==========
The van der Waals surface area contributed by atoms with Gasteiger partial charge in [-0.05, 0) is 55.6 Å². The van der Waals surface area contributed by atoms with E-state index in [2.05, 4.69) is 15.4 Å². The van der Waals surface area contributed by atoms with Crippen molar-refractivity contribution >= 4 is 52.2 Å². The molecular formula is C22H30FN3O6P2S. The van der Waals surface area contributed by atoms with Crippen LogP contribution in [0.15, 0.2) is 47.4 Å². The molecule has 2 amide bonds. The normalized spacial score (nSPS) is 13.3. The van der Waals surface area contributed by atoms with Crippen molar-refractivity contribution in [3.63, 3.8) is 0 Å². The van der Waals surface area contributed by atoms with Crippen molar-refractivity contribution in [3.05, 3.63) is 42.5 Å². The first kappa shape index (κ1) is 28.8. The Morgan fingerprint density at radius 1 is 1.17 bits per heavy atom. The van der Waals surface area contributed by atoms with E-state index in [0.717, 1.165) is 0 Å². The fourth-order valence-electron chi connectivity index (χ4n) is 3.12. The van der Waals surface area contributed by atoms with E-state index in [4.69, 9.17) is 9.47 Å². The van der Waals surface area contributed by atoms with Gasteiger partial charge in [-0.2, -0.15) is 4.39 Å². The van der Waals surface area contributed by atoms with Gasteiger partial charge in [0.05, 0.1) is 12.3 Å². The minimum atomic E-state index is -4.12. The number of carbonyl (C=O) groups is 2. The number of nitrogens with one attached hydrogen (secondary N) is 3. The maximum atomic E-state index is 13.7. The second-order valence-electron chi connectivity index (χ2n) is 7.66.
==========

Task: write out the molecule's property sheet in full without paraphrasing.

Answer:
The van der Waals surface area contributed by atoms with Gasteiger partial charge in [-0.05, 0) is 55.6 Å². The van der Waals surface area contributed by atoms with E-state index in [2.05, 4.69) is 15.4 Å². The van der Waals surface area contributed by atoms with Crippen molar-refractivity contribution >= 4 is 52.2 Å². The molecular formula is C22H30FN3O6P2S. The van der Waals surface area contributed by atoms with Crippen LogP contribution in [0.15, 0.2) is 47.4 Å². The molecule has 2 amide bonds. The normalized spacial score (nSPS) is 13.3. The van der Waals surface area contributed by atoms with Crippen molar-refractivity contribution in [3.63, 3.8) is 0 Å². The van der Waals surface area contributed by atoms with Crippen molar-refractivity contribution in [3.05, 3.63) is 42.5 Å². The first kappa shape index (κ1) is 28.8. The Morgan fingerprint density at radius 1 is 1.17 bits per heavy atom. The van der Waals surface area contributed by atoms with E-state index in [0.717, 1.165) is 0 Å². The fourth-order valence-electron chi connectivity index (χ4n) is 3.12. The van der Waals surface area contributed by atoms with E-state index in [4.69, 9.17) is 9.47 Å². The van der Waals surface area contributed by atoms with Gasteiger partial charge in [-0.2, -0.15) is 4.39 Å². The van der Waals surface area contributed by atoms with Gasteiger partial charge in [0.05, 0.1) is 12.3 Å². The minimum atomic E-state index is -4.12. The number of carbonyl (C=O) groups is 2. The number of nitrogens with one attached hydrogen (secondary N) is 3. The maximum atomic E-state index is 13.7. The second-order valence-electron chi connectivity index (χ2n) is 7.66.